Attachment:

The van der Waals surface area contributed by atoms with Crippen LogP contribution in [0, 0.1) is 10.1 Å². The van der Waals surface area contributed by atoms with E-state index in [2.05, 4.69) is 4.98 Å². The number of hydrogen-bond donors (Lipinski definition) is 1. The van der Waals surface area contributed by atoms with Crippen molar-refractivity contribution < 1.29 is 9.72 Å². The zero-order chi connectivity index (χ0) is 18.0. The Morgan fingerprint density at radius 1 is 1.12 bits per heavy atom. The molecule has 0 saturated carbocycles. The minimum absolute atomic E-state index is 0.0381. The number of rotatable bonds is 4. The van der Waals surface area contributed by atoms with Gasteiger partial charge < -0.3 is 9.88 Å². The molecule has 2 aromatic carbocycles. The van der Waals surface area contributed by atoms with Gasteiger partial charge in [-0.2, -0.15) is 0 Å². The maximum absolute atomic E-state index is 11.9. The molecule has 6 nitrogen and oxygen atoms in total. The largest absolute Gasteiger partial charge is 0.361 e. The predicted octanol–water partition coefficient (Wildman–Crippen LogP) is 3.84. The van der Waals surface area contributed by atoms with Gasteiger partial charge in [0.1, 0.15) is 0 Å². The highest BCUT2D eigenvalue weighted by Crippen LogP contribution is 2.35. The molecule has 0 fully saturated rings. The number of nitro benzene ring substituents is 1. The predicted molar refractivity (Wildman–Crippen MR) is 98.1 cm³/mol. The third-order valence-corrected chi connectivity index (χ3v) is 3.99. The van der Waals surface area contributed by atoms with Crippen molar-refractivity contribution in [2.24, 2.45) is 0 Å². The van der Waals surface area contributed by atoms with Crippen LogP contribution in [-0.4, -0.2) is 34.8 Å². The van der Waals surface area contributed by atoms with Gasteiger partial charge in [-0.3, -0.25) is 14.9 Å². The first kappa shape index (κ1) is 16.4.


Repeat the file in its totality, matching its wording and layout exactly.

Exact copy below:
The van der Waals surface area contributed by atoms with Crippen LogP contribution in [0, 0.1) is 10.1 Å². The van der Waals surface area contributed by atoms with E-state index in [2.05, 4.69) is 4.98 Å². The number of hydrogen-bond donors (Lipinski definition) is 1. The van der Waals surface area contributed by atoms with Crippen molar-refractivity contribution < 1.29 is 9.72 Å². The zero-order chi connectivity index (χ0) is 18.0. The Morgan fingerprint density at radius 1 is 1.12 bits per heavy atom. The molecule has 0 saturated carbocycles. The minimum absolute atomic E-state index is 0.0381. The number of rotatable bonds is 4. The van der Waals surface area contributed by atoms with Gasteiger partial charge < -0.3 is 9.88 Å². The molecule has 2 aromatic carbocycles. The van der Waals surface area contributed by atoms with Gasteiger partial charge in [-0.2, -0.15) is 0 Å². The maximum absolute atomic E-state index is 11.9. The molecule has 6 nitrogen and oxygen atoms in total. The largest absolute Gasteiger partial charge is 0.361 e. The predicted octanol–water partition coefficient (Wildman–Crippen LogP) is 3.84. The van der Waals surface area contributed by atoms with Gasteiger partial charge in [0.1, 0.15) is 0 Å². The highest BCUT2D eigenvalue weighted by Crippen LogP contribution is 2.35. The molecule has 0 fully saturated rings. The number of nitro benzene ring substituents is 1. The predicted molar refractivity (Wildman–Crippen MR) is 98.1 cm³/mol. The third-order valence-corrected chi connectivity index (χ3v) is 3.99. The van der Waals surface area contributed by atoms with Crippen molar-refractivity contribution in [2.24, 2.45) is 0 Å². The van der Waals surface area contributed by atoms with Crippen LogP contribution in [-0.4, -0.2) is 34.8 Å². The van der Waals surface area contributed by atoms with Gasteiger partial charge in [-0.3, -0.25) is 14.9 Å². The first kappa shape index (κ1) is 16.4.